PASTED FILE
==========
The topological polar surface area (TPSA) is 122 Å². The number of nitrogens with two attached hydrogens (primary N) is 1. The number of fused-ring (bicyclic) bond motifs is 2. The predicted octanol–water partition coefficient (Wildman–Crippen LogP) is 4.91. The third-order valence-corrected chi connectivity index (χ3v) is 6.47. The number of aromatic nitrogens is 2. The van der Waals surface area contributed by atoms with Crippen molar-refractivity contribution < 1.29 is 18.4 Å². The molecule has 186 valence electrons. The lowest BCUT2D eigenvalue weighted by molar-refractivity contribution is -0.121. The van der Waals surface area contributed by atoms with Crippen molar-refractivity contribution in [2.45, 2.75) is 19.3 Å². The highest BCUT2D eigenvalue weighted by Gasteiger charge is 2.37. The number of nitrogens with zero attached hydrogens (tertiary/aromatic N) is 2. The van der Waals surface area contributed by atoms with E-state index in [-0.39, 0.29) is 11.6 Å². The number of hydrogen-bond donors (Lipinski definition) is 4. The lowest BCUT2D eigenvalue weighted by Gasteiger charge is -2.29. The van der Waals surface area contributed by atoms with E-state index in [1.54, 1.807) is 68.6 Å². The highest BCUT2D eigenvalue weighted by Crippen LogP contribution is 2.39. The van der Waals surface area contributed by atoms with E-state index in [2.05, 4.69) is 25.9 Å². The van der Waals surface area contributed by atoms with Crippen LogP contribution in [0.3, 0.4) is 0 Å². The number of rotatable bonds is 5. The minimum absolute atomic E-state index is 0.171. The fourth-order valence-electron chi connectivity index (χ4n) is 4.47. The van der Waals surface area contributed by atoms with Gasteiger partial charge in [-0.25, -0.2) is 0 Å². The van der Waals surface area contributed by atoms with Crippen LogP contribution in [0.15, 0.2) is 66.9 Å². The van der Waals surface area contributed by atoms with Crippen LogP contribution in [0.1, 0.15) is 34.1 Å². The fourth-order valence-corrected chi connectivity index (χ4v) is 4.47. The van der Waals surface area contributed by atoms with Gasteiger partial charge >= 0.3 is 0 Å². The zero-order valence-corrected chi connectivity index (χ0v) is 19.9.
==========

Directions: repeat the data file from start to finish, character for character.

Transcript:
The topological polar surface area (TPSA) is 122 Å². The number of nitrogens with two attached hydrogens (primary N) is 1. The number of fused-ring (bicyclic) bond motifs is 2. The predicted octanol–water partition coefficient (Wildman–Crippen LogP) is 4.91. The third-order valence-corrected chi connectivity index (χ3v) is 6.47. The number of aromatic nitrogens is 2. The van der Waals surface area contributed by atoms with Crippen molar-refractivity contribution < 1.29 is 18.4 Å². The molecule has 186 valence electrons. The lowest BCUT2D eigenvalue weighted by molar-refractivity contribution is -0.121. The van der Waals surface area contributed by atoms with Crippen molar-refractivity contribution in [2.45, 2.75) is 19.3 Å². The highest BCUT2D eigenvalue weighted by Gasteiger charge is 2.37. The number of nitrogens with zero attached hydrogens (tertiary/aromatic N) is 2. The van der Waals surface area contributed by atoms with E-state index in [-0.39, 0.29) is 11.6 Å². The number of hydrogen-bond donors (Lipinski definition) is 4. The lowest BCUT2D eigenvalue weighted by Gasteiger charge is -2.29. The van der Waals surface area contributed by atoms with E-state index in [1.54, 1.807) is 68.6 Å². The highest BCUT2D eigenvalue weighted by Crippen LogP contribution is 2.39. The van der Waals surface area contributed by atoms with E-state index in [2.05, 4.69) is 25.9 Å². The van der Waals surface area contributed by atoms with Crippen LogP contribution in [0.3, 0.4) is 0 Å². The number of rotatable bonds is 5. The minimum absolute atomic E-state index is 0.171. The fourth-order valence-electron chi connectivity index (χ4n) is 4.47. The van der Waals surface area contributed by atoms with Gasteiger partial charge in [-0.25, -0.2) is 0 Å². The van der Waals surface area contributed by atoms with Crippen LogP contribution in [0.15, 0.2) is 66.9 Å². The van der Waals surface area contributed by atoms with Crippen LogP contribution in [0.1, 0.15) is 34.1 Å². The fourth-order valence-corrected chi connectivity index (χ4v) is 4.47. The van der Waals surface area contributed by atoms with Gasteiger partial charge >= 0.3 is 0 Å². The zero-order valence-corrected chi connectivity index (χ0v) is 19.9.